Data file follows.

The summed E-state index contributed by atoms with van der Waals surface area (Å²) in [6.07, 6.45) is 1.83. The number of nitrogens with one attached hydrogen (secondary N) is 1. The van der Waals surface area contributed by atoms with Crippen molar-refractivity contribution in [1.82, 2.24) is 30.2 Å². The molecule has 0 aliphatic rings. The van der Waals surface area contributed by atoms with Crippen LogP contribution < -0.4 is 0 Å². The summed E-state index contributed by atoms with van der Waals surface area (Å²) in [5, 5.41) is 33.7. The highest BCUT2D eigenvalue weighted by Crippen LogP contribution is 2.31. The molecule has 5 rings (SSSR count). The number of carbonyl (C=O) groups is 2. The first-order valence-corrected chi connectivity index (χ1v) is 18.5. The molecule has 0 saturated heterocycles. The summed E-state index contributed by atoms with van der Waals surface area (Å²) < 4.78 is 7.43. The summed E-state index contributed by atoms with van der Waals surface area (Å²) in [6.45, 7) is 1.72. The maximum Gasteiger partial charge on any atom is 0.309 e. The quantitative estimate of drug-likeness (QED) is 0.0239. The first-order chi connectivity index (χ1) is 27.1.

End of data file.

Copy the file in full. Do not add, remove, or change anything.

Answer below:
The summed E-state index contributed by atoms with van der Waals surface area (Å²) in [6.07, 6.45) is 1.83. The number of nitrogens with one attached hydrogen (secondary N) is 1. The van der Waals surface area contributed by atoms with Crippen molar-refractivity contribution in [1.82, 2.24) is 30.2 Å². The molecule has 0 aliphatic rings. The van der Waals surface area contributed by atoms with Crippen LogP contribution < -0.4 is 0 Å². The summed E-state index contributed by atoms with van der Waals surface area (Å²) in [5, 5.41) is 33.7. The highest BCUT2D eigenvalue weighted by Crippen LogP contribution is 2.31. The molecule has 5 rings (SSSR count). The number of carbonyl (C=O) groups is 2. The first-order valence-corrected chi connectivity index (χ1v) is 18.5. The molecule has 0 saturated heterocycles. The summed E-state index contributed by atoms with van der Waals surface area (Å²) < 4.78 is 7.43. The summed E-state index contributed by atoms with van der Waals surface area (Å²) in [6.45, 7) is 1.72. The maximum Gasteiger partial charge on any atom is 0.309 e. The quantitative estimate of drug-likeness (QED) is 0.0239. The first-order chi connectivity index (χ1) is 27.1.